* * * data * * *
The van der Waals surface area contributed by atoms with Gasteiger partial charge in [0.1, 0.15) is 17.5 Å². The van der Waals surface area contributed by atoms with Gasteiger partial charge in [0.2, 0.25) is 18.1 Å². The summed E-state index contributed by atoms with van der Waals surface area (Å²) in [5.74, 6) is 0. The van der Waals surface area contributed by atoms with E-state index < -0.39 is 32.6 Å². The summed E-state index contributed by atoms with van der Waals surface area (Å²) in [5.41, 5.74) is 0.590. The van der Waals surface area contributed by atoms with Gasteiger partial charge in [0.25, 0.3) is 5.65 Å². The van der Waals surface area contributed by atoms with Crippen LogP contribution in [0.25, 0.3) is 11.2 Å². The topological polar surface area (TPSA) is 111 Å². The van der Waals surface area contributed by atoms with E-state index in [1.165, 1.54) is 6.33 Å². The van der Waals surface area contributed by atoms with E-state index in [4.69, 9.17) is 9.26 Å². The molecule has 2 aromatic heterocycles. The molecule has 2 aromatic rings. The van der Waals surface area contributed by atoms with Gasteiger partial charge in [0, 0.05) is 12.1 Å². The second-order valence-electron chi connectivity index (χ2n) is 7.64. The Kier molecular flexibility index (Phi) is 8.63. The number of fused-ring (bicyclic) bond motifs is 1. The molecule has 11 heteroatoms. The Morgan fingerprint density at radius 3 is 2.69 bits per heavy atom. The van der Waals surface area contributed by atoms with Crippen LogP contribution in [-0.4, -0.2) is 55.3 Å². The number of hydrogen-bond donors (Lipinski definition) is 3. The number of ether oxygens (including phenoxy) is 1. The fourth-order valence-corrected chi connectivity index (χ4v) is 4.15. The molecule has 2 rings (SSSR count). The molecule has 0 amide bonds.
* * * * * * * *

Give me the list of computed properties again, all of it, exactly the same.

The van der Waals surface area contributed by atoms with Gasteiger partial charge in [0.1, 0.15) is 17.5 Å². The van der Waals surface area contributed by atoms with Gasteiger partial charge in [0.2, 0.25) is 18.1 Å². The summed E-state index contributed by atoms with van der Waals surface area (Å²) in [5.74, 6) is 0. The van der Waals surface area contributed by atoms with E-state index < -0.39 is 32.6 Å². The summed E-state index contributed by atoms with van der Waals surface area (Å²) in [5.41, 5.74) is 0.590. The van der Waals surface area contributed by atoms with Gasteiger partial charge in [0.25, 0.3) is 5.65 Å². The van der Waals surface area contributed by atoms with Crippen LogP contribution in [0.25, 0.3) is 11.2 Å². The topological polar surface area (TPSA) is 111 Å². The van der Waals surface area contributed by atoms with E-state index in [1.165, 1.54) is 6.33 Å². The van der Waals surface area contributed by atoms with E-state index in [4.69, 9.17) is 9.26 Å². The molecule has 2 aromatic heterocycles. The molecule has 2 aromatic rings. The van der Waals surface area contributed by atoms with Gasteiger partial charge in [0, 0.05) is 12.1 Å². The second-order valence-electron chi connectivity index (χ2n) is 7.64. The Kier molecular flexibility index (Phi) is 8.63. The number of fused-ring (bicyclic) bond motifs is 1. The molecule has 11 heteroatoms. The Morgan fingerprint density at radius 3 is 2.69 bits per heavy atom. The van der Waals surface area contributed by atoms with Crippen LogP contribution in [-0.4, -0.2) is 55.3 Å². The number of hydrogen-bond donors (Lipinski definition) is 3. The number of ether oxygens (including phenoxy) is 1. The fourth-order valence-corrected chi connectivity index (χ4v) is 4.15. The molecule has 2 rings (SSSR count). The molecule has 0 amide bonds.